AEW: Revolution Redefined Maxwell Jacob Friedman’s Role in AEW

As thousands of raucous fans packed the Chase Center in San Francisco to see All Elite Wrestling continue its Revolution in the sport of professional wrestling, Tony Khan’s AEW presented a sixty-minute affair as its headlining attraction. The match drew the largest gate in AEW Revolution’s history due to the personal nature of the program, spearheaded by its top champion Maxwell Jacob Friedman. Of course, in addition to MJF’s war with Bryan Danielson, the show featured contests such as Jon Moxley and Adam Page in a violent fight to the Texas death, Saraya’s first AEW Women’s Championship opportunity and, of course, the threat of Danhausen cursing those who didn’t spend their human dollars on the festivities.

One of AEW’s four pillars, MJF has become the company’s biggest homegrown star; a reason they no longer rely on veteran’s such as Chris Jericho, Kenny Omega, CM Punk or Jon Moxley to carry the company on their shoulders. He’s one of the most trusted performers in the locker room, but one of the most vilified on-screen. MJF exudes confidence like no other before him, representing everything that everybody hates: an arrogant yet self-aware, conceited, sybaritic grifter with a pleasure for the finer things. However, in the build to this show, the audience had the opportunity to explore more of what makes the devil tick when he shared a story from his formative years, eerily similar to Last Kiss. The story is descriptive, compelling, his vocal variety is in full force, his mannerisms bring everything to life and his delivery comes across authentic. But unlike Eddie Vedder in the Pearl Jam cover, there’s no shred of remorse in his voice because in life ‘there are winners and there are losers.’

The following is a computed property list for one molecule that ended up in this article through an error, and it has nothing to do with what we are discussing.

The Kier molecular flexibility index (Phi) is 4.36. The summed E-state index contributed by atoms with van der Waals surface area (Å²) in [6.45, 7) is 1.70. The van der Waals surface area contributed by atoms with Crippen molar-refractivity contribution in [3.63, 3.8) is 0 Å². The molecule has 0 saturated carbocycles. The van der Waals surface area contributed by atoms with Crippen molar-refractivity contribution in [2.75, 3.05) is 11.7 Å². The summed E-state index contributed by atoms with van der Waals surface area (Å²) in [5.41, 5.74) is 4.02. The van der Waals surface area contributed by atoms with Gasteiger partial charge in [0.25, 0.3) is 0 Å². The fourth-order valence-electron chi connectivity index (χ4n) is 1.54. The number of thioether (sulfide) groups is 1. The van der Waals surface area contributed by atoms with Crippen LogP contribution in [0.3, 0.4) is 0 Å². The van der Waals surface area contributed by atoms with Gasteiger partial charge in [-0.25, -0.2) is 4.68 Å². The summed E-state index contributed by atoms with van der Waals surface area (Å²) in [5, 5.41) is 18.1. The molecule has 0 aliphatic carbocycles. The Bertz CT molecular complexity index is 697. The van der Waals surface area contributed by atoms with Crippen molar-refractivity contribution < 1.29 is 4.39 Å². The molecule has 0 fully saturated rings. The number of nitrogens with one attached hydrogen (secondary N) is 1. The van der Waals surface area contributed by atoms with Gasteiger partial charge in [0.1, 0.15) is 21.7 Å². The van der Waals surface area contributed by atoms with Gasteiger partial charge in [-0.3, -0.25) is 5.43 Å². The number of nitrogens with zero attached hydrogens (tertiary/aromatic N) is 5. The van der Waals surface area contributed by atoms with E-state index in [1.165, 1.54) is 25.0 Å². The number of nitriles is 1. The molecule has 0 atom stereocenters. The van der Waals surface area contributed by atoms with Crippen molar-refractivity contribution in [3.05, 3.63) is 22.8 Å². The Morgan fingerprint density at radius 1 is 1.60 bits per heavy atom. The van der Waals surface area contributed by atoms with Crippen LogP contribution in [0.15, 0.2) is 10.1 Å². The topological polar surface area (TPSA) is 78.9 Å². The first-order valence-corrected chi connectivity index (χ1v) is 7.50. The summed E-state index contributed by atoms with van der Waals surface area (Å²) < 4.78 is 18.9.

It’s that notion that Max Friedman’s lived by in his AEW tenure, finding ways to weasel his way into every major situation and finding even more ways to come out in top when the situations present themselves. It’s his character arc and it’s been one that’s made him the most vilified man in entertainment, sending his stock as a performer through the roof despite only 55 matches in the four years he’s been in AEW.

For the talk of a wrestling prodigy, MJF has delivered. While his sensational pay-per-view contests with Jack Perry and Jon Moxley in 2020 and Darby Allin in 2021 immediately spring to mind, it’s the wisdom beyond his years conflated with his commanding presence that makes him jump off the screen and become larger than life. Yet, prior to Revolution, there were still doubts regarding the totality of the package MJF provides in the ring and whether or not he could deliver as the main headliner when the lights were their absolute brightest. It’s in similar vein to Randy Orton when Randy was wrestling’s big prodigy at 26 years old, and much like WWE’s Apex Predator, MJF needed the one major performance that solidified him as the main event despite being positioned in the role as World Heavyweight Champion.

In fact, that was a major part of the story that played out on television when MJF wasn’t incredulously trying to get into Danielson’s head. The longest match of MJF’s career to that point had been his Dynamite battle with CM Punk that went approximately 38 minutes. Danielson has made a career on drawn-out, layered marathons and questioned MJF’s ability as a match progresses.